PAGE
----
(emphasis ours)

Interestingly, in the dissenting opinion, Justice Abraham Fortas wrote that “the Court’s response that these administrative and record keeping requirements could ‘entangle’ appellant’s interstate business in a welter of complicated obligations vastly underestimates the skill of contemporary man and his machines.” We couldn’t agree more—and it’s even more true now, in 2012, than in 1967. We know that technology is able to handle multistate sales tax because we’ve built a service that does so: TaxCloud.

The Bellas Hess ruling went on to say that an act of Congress was necessary to give states the ability to require out-of-state businesses to collect sales tax. Without an act of Congress, the Supreme Court ruling was the ultimate authority on what states could and could not do.

In 1992, the issue of out-of-state sales tax collection arose again. North Dakota tried to require Quill Corporation, a mail-order office supply company incorporated in Delaware, to collect tax on its sales into the state. Quill refused on the grounds that it had no physical operations or employees in North Dakota.

The Supreme Court sided with Quill, citing the previous ruling in Bellas Hess and stating that customers alone (in other words, an economic presence) weren’t enough to create nexus.

However, in the Quill ruling, the Supreme Court specifically invited Congress to exercise its authority to overrule the Supreme Court by enacting legislation:

[O]ur decision is made easier by the fact that the underlying issue is not only one that Congress may be better qualified to resolve, but also one that Congress has the ultimate power to resolve. No matter how we evaluate the burdens that use taxes impose on interstate commerce, Congress remains free to disagree with our conclusions. See Prudential Insurance Co. v.Benjamin328 U.S. 408 (1946). Indeed, in recent years Congress has considered legislation that would “overrule” the Bellas Hess rule. Its decision not to take action in this direction may, of course, have been dictated by respect for our holding in Bellas Hess that the Due Process Clause prohibits States from imposing such taxes, but today we have put that problem to rest. Accordingly, Congress is now free to decide whether, when, and to what extent the States may burden interstate mail order concerns with a duty to collect use taxes.

Indeed, even if we were convinced that Bellas Hess was inconsistent with our Commerce Clause jurisprudence, “this very fact [might] giv[e us] pause and counse[l] withholding our hand, at least for now. Congress has the power to protect interstate commerce from intolerable or even undesirable burdens.” Commonwealth Edison Co. v. Montana453 U.S. 609, 637 (1981) (White, J., concurring). In this situation, it may be that “the better part of both wisdom and valor is to respect the judgment of the other branches of the Government.”Id., at 638.

(emphasis ours)

In other words, the Supreme Court left the issue up to Congress.

To sum up: The Supreme Court rulings in Bellas Hess (1967) and Quill (1992) determined that a business needs to have a physical presence in a state in order for the state to require the business to collect sales tax. What constitutes a physical presence is still a matter of debate, however.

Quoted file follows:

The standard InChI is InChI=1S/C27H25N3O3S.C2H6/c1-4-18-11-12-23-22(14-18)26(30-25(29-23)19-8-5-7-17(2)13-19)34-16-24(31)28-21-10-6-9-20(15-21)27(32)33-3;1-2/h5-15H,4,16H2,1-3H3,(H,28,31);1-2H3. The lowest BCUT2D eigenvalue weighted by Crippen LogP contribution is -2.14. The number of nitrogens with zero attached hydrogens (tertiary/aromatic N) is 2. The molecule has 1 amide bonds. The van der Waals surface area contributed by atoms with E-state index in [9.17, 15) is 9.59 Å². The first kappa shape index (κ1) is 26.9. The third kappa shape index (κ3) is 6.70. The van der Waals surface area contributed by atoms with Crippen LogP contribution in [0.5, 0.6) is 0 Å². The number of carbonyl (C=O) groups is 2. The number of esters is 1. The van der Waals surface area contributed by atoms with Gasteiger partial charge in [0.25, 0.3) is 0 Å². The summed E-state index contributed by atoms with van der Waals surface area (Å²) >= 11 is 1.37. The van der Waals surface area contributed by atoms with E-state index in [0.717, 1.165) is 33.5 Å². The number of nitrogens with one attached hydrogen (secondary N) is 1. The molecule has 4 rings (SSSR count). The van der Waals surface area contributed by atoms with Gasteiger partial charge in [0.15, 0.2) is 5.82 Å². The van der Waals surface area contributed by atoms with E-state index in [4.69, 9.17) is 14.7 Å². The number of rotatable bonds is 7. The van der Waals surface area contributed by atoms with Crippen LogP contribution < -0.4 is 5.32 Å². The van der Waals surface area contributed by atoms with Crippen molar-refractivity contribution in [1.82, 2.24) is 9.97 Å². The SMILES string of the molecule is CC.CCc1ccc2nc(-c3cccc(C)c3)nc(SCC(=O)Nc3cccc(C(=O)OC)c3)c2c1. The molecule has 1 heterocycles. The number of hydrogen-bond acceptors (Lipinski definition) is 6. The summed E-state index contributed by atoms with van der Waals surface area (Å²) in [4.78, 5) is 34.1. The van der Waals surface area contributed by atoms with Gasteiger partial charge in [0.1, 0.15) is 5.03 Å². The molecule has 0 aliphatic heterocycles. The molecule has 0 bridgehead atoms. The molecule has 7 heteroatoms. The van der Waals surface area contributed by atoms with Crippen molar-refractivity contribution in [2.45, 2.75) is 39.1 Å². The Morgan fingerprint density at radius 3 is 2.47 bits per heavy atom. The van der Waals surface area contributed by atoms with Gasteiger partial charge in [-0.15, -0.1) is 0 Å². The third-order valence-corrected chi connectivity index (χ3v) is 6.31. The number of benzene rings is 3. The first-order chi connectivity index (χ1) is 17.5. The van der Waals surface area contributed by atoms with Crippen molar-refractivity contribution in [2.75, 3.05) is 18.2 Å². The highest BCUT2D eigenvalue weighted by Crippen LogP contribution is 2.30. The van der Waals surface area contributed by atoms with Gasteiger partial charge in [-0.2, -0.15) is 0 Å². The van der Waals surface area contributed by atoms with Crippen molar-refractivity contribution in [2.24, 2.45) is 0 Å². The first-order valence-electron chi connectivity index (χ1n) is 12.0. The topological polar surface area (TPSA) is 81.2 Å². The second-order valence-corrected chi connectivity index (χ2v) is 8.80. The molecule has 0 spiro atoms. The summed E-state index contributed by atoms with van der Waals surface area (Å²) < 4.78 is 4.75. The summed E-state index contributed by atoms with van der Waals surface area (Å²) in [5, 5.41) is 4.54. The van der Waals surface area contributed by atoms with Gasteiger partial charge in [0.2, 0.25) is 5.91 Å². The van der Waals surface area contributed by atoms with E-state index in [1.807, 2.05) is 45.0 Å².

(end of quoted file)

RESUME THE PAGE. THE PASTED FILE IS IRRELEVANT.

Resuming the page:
The Supreme Court also made it clear that Congress has the power to pass legislation changing the outcome of the Supreme Court rulings. And because the Court based its decisions on the idea that collecting sales tax would be too burdensome for remote retailers, an idea that technology has rendered moot, it’s critically important that Congress do so.

We hope Congress will learn enough tomorrow to pass the Marketplace Fairness Act quickly to correct the devastating imbalance impacting retailers, consumers, and local governments across the country.

eBay relaxing opposition to the Marketplace Fairness Act?

March 29, 2012

It all started when Maine’s Governor Paul LePage sent a letter to Maine’s Senators Snow and Collins, urging them to support the Marketplace Fairness Act (S.1832).

Then, we learned (from an article by Jonathan Riskind, Washington Bureau Chief for MaineToday Media) that eBay had written a response letter to Governor LePage. Yesterday, eBay announced/confirmed this letter.

We are happy to note that eBay did not write in opposition to the Marketplace Fairness Act but instead simply confirmed that small business retailers should be adequately protected from new burdens (which is already provided for in the bill).

We have taken a moment to review eBay’s letter carefully and noticed something odd. Mr. Riskind’s article cites the eBay letter:

eBay notes there are a variety of internet sales tax bills pending in Congress and says it supports a “robust” exemption set by the U.S. Small Business Administration, which will “be able to most accurately measure which businesses need protection the most.”

We could not find this quote in eBay’s Letter.

We also wrote a letter to Governor LePage regarding his support of the Marketplace Fairness Act and eBay’s reported objections to it, which we sent yesterday (before eBay released their letter).